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Redo or rework

When programmers want to redo things from scratch, that’s 90% time a wrong decision!

In which cases programmers want to redo things:

Redo to add some features:
What happen: They start redoing everything because they thing that’s the only solution to add a particular feature. Deadline coming closer they don’t have time to finish -> In that case, they will probably have fewer features than before and worked for nothing!

If code is too complicated to insert features -> rework it.
For the same result, redoing is always more time-consuming than reworking.

Read the article of the creator of Minecraft in the Game developer Magazine of February. He explain his experience on this point ( chapter “What went wrong” ).

Redo to simplify:
What happen: They saw a complex piece of code made by others that they don’t understand. They just don’t want to spend time understanding it and decide to produce a simplify version.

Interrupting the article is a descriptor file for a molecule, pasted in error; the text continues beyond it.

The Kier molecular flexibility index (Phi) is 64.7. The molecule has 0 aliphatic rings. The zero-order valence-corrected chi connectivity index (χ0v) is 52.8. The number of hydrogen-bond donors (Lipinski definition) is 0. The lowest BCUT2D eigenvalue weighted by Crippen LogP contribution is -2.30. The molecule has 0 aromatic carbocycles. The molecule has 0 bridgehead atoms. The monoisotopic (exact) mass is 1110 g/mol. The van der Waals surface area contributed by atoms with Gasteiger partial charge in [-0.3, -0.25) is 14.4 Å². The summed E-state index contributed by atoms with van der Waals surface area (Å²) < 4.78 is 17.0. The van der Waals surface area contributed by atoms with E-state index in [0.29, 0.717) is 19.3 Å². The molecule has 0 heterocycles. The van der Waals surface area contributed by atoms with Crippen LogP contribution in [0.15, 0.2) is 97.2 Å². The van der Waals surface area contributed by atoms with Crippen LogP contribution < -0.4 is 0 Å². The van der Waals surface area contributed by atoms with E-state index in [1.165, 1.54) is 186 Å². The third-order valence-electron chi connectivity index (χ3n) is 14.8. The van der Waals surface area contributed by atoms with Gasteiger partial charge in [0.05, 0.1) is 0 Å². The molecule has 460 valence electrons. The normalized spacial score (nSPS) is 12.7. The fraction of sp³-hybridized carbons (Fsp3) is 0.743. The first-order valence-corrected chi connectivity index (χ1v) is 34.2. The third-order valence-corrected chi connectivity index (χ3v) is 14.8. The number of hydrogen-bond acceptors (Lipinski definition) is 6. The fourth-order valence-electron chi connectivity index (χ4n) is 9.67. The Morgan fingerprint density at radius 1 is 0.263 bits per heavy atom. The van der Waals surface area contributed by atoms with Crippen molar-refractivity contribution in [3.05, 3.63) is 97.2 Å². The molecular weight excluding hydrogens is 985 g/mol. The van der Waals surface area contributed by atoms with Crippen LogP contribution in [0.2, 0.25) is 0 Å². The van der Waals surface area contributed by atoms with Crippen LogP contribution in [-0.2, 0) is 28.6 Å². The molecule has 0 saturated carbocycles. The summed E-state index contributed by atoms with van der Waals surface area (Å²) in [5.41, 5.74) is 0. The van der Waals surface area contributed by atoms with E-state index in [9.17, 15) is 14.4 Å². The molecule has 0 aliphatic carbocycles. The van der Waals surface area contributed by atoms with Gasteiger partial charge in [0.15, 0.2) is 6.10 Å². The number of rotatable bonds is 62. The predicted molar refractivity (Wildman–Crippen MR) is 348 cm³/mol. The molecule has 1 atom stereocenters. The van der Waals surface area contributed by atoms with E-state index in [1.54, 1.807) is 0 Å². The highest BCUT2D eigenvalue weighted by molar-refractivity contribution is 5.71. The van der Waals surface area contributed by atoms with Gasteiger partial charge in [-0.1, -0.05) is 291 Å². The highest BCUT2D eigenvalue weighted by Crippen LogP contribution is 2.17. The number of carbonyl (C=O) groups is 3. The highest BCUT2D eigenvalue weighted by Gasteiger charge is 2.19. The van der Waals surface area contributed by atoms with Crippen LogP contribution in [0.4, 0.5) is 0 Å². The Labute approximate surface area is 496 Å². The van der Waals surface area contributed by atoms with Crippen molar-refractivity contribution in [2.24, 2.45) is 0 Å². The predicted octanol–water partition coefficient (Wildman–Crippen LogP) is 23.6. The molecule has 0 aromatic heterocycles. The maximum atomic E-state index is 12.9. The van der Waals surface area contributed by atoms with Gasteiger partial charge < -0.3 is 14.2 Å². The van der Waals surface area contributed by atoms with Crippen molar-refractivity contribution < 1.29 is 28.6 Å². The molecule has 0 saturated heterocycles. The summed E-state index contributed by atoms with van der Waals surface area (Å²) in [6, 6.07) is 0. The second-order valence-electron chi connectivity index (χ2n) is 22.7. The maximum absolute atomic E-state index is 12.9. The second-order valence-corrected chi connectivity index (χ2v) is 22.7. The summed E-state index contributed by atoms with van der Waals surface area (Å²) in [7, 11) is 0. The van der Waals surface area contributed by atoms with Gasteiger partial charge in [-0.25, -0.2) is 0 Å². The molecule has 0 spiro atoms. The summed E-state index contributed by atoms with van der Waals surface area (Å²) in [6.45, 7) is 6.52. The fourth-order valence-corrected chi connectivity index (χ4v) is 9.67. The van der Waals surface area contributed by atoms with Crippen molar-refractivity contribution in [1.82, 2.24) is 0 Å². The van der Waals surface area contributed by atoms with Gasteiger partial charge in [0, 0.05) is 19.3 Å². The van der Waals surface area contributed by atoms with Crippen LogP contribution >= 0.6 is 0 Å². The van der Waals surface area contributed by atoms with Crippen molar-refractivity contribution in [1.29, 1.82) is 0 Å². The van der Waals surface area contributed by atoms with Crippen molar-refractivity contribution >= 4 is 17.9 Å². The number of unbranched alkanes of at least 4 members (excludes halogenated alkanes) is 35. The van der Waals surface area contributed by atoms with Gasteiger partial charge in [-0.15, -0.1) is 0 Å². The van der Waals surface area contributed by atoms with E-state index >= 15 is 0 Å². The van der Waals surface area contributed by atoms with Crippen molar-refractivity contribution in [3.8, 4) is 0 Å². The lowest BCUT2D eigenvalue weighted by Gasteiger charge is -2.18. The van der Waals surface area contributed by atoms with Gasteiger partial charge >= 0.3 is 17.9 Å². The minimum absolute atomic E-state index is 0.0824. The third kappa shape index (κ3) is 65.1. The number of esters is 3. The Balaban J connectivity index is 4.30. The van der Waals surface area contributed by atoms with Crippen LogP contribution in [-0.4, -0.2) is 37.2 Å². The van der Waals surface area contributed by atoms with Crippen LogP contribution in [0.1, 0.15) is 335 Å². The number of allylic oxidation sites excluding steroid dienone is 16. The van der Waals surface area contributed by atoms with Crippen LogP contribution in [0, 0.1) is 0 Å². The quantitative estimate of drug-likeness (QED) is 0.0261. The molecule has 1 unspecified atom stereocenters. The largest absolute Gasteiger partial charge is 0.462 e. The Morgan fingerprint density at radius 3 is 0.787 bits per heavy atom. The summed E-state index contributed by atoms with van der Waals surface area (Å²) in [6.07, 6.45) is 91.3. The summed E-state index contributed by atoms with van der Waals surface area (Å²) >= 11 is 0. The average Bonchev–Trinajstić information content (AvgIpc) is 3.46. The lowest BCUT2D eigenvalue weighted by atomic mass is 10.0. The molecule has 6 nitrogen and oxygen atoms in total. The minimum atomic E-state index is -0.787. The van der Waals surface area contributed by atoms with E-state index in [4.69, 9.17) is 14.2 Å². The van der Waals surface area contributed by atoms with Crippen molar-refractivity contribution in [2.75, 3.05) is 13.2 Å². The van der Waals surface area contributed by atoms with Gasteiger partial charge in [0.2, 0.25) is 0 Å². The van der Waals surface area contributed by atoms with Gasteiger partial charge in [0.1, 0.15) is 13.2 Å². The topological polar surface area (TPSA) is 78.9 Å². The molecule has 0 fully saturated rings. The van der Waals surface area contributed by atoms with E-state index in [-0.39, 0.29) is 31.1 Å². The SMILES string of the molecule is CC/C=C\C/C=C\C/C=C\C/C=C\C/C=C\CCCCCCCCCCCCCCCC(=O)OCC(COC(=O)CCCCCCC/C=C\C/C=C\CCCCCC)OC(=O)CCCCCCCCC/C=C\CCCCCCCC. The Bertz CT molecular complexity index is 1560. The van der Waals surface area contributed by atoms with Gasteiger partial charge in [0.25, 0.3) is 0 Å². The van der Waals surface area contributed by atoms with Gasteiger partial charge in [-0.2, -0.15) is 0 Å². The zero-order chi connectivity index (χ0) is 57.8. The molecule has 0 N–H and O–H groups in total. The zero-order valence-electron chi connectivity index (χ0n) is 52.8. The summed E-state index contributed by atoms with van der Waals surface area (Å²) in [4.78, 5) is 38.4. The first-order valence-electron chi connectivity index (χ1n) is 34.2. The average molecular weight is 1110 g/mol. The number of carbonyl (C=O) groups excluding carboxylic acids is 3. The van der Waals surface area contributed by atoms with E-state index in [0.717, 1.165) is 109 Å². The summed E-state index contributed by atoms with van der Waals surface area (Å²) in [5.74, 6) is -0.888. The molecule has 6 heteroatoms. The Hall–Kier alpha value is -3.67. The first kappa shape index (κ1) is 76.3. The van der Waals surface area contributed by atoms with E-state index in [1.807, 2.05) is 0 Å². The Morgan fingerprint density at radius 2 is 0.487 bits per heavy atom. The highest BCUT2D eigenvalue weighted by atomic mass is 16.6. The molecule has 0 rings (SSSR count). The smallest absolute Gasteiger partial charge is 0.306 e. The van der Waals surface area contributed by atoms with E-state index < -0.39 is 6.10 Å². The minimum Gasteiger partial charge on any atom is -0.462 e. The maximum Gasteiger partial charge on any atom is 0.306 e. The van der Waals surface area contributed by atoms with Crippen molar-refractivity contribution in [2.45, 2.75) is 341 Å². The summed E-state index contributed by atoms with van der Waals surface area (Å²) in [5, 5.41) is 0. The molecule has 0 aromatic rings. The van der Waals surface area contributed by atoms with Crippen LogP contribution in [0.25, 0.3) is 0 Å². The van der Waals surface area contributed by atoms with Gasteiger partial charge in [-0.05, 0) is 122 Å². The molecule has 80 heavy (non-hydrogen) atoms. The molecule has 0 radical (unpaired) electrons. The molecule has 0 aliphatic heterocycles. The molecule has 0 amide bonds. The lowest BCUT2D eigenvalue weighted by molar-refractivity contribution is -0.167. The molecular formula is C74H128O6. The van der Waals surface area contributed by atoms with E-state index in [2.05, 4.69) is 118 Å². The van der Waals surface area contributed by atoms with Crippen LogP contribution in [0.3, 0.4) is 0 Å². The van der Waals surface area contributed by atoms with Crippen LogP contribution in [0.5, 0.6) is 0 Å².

They program the simpler version they had in mind -> they stumble on an unforeseen problem -> add complexity to solve this problem -> new unforeseen problem -> again add complexity etc…
In the end, they get a solution as complex as the first one… They just lost several days/week of developement for nothing.

Rework is again the good solution: You can simplify the code faster.
Even if you choose to redo things, you should, at least, read the previous code to avoid falling in the same pitfalls.

Redo to take credits:
What happen: They can’t be proud of being the guy that has fixed all bugs. They just don’t have developed the feature, and can’t take credit from it, even if they have made all the dirty work by turning an unusable things into a perfect piece of code. They just prefer redoing everything.

Redo because it’s too buggy:
What happen: Bugs take way too long to fix because code are a mess.
This is the only case redoing can be a valid solution. Redoing can take you less time than fixing bugs in dirty code.

But be aware of not falling in previous cases.

By adopting the reworking method, you will produce better code faster.
That’s a very good process if you want to respect Deadlines, and I think it should be a more common practice in the industry.


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